>My work trips don’t always lead me to places that are particularly interesting — I’m more likely to end up in the middle of what was once a cow pasture in Iowa until someone threw up a strip mall and a Holiday Inn Express — but sometimes I do get lucky. Last week was one such time — I had a three-day project to do in San Leandro, which is just across the Bay from San Francisco.
I landed at SFO with enough daylight hours left that I decided I’d just head north into the city and start looking around. Hertz had given me a pretty fancy ride to enjoy for most of my time there, and I could just sense the chicks being drawn in my direction.
That image doesn’t do the San Francisco – Oakland Bay Bridge justice. It is huge. Seeing it, and driving across it, leaves the mind boggled that, first, anyone could believe it was even possible to, and then, second, build the friggin’ thing! It’s kind of scary.
I found a parking garage in Chinatown (which, wiki tells us, is the oldest and one of the largest in North America). I was in a little courtyard with groups of people sitting or standing around talking, playing cards, playing Go, or just arguing. From there I walked up the street a few blocks into the North Beach area.
I found this sign on the emergency door inside The Beat Museum particularly amusing. You either get it, or you don’t.
My primary reason for visiting this part of the city first was, of course, City Lights Books. After looking around the museum, I crossed the street to check it out.
I have to say that at this point, after being in the city a couple hours, I was actually getting pretty emotional. I’ve never been that huge a fan of the Beats, but I certainly respect their place in literary and cultural history. In particular, I think if I had discovered Kerouac earlier in life he would have had a massive impact on me. As for the city itself, the role it has played, and continues to, in landmark events that have shaped our country cannot be overstated. This particular bookstore has always been right in the center of it too, if only as a publisher of stuff that, in its time, others didn’t have the guts to publish. It is pretty mind-blowing if you think about it.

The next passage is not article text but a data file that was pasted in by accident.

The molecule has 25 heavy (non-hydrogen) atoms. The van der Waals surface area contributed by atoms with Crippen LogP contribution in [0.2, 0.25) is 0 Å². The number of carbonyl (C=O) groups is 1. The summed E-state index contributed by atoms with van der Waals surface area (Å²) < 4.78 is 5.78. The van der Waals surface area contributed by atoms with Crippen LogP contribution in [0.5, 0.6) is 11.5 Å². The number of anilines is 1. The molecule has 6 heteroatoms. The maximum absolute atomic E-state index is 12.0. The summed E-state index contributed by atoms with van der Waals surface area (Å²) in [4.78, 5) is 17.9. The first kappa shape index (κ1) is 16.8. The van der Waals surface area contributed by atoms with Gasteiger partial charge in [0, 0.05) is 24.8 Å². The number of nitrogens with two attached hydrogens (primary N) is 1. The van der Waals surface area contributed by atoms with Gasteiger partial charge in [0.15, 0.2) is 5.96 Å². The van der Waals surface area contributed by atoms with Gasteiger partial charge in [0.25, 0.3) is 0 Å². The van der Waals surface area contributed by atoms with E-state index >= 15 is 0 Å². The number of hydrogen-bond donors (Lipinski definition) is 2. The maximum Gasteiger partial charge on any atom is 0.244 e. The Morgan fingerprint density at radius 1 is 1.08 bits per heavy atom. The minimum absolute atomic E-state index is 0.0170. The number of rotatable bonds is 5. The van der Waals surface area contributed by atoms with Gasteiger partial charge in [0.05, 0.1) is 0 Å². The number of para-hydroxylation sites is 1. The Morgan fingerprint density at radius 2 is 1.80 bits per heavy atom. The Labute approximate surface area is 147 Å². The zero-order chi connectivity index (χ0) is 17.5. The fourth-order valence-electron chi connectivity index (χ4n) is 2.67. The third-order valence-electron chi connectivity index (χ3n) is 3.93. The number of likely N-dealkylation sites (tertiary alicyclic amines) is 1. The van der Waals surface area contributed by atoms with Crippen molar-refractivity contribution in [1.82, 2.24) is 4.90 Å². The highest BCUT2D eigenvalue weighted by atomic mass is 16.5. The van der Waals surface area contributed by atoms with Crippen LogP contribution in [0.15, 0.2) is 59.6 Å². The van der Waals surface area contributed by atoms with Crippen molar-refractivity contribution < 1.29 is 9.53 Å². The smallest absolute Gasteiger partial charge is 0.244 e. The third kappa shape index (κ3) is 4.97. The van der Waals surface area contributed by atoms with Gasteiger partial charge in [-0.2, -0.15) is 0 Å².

San Francisco really is a beautiful city. One of the things I noted, as I drove and hiked around, was all the street art and murals. Not to mention the buildings and architecture. Even a dingy alley, with garbage at the opposite end, looked pretty in an urban way that isn’t too decayed.
Julia had warned me about parking in SFO, but I p’shawed her. I generally did pretty well. Especially when I did venture in the Haight/Ashbury district, which didn’t happen until Friday. By then I’d switched vehicles. I scored this primo parking spot — a free one! — one block off Haight, with Ashbury just another block to the right. Not only that, but I executed a perfect parallel parking maneuver to get it. I was so proud of myself I texted Julia my success, then photographed it as well. Take that, Ms. “You’ll Never Find Parking!”
You might wonder what kinds of things are going on while I’m out gallivanting around the country. It ain’t pretty, folks. In fact, I don’t think it’s too much to say things tend to totally come off the rails when I’m not at the tiller of the home vessel. Case in point. All of us who co-habitate with people — spouses, roommates, sinful living partners, etc. — have those little quirks that we either learn to live with, or someone ends up bloodied and on the receiving end of a 911 call. Julia is kind of OCD about these metal bowls we have. Some are green, and the rest are other colors. She can’t abide two green bowls being stacked one-on-top-of-another without a different color separating them. For me, I think there is a right way to load the dishwasher for maximum efficiency of space, and all other ways are wrong.
Where am I going with this? Things keep an even keel, as I said, when I’m around. But I wasn’t gone one day when shit was already coming apart.
There wasn’t much I could do at that point but hope, and luckily she kept it together. The front right tire of the car is mysteriously shredded, though. I don’t think I want to know how that happened.